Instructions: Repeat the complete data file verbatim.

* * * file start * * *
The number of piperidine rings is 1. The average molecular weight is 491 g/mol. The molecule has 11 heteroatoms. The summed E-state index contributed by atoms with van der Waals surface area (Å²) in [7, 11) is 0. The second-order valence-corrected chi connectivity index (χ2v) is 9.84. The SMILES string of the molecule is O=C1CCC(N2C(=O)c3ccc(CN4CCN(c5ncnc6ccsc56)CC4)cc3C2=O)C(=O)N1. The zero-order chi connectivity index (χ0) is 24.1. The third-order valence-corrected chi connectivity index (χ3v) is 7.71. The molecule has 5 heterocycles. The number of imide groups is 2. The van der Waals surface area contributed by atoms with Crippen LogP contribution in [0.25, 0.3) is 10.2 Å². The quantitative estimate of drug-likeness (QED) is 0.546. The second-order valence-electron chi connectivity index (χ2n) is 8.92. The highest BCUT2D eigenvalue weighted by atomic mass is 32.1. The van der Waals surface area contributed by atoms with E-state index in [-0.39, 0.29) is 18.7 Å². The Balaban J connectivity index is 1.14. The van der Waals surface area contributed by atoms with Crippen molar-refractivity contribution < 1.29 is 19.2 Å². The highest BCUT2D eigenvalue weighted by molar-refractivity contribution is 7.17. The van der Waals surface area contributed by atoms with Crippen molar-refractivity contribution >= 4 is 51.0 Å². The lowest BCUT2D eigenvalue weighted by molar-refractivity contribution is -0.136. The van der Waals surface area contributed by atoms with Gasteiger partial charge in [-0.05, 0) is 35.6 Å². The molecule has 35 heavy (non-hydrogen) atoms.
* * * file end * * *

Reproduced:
The number of piperidine rings is 1. The average molecular weight is 491 g/mol. The molecule has 11 heteroatoms. The summed E-state index contributed by atoms with van der Waals surface area (Å²) in [7, 11) is 0. The second-order valence-corrected chi connectivity index (χ2v) is 9.84. The SMILES string of the molecule is O=C1CCC(N2C(=O)c3ccc(CN4CCN(c5ncnc6ccsc56)CC4)cc3C2=O)C(=O)N1. The zero-order chi connectivity index (χ0) is 24.1. The third-order valence-corrected chi connectivity index (χ3v) is 7.71. The molecule has 5 heterocycles. The number of imide groups is 2. The van der Waals surface area contributed by atoms with Crippen LogP contribution in [0.25, 0.3) is 10.2 Å². The quantitative estimate of drug-likeness (QED) is 0.546. The second-order valence-electron chi connectivity index (χ2n) is 8.92. The highest BCUT2D eigenvalue weighted by atomic mass is 32.1. The van der Waals surface area contributed by atoms with E-state index in [-0.39, 0.29) is 18.7 Å². The Balaban J connectivity index is 1.14. The van der Waals surface area contributed by atoms with Crippen molar-refractivity contribution < 1.29 is 19.2 Å². The highest BCUT2D eigenvalue weighted by molar-refractivity contribution is 7.17. The van der Waals surface area contributed by atoms with Crippen molar-refractivity contribution >= 4 is 51.0 Å². The lowest BCUT2D eigenvalue weighted by molar-refractivity contribution is -0.136. The van der Waals surface area contributed by atoms with Gasteiger partial charge in [-0.05, 0) is 35.6 Å². The molecule has 35 heavy (non-hydrogen) atoms.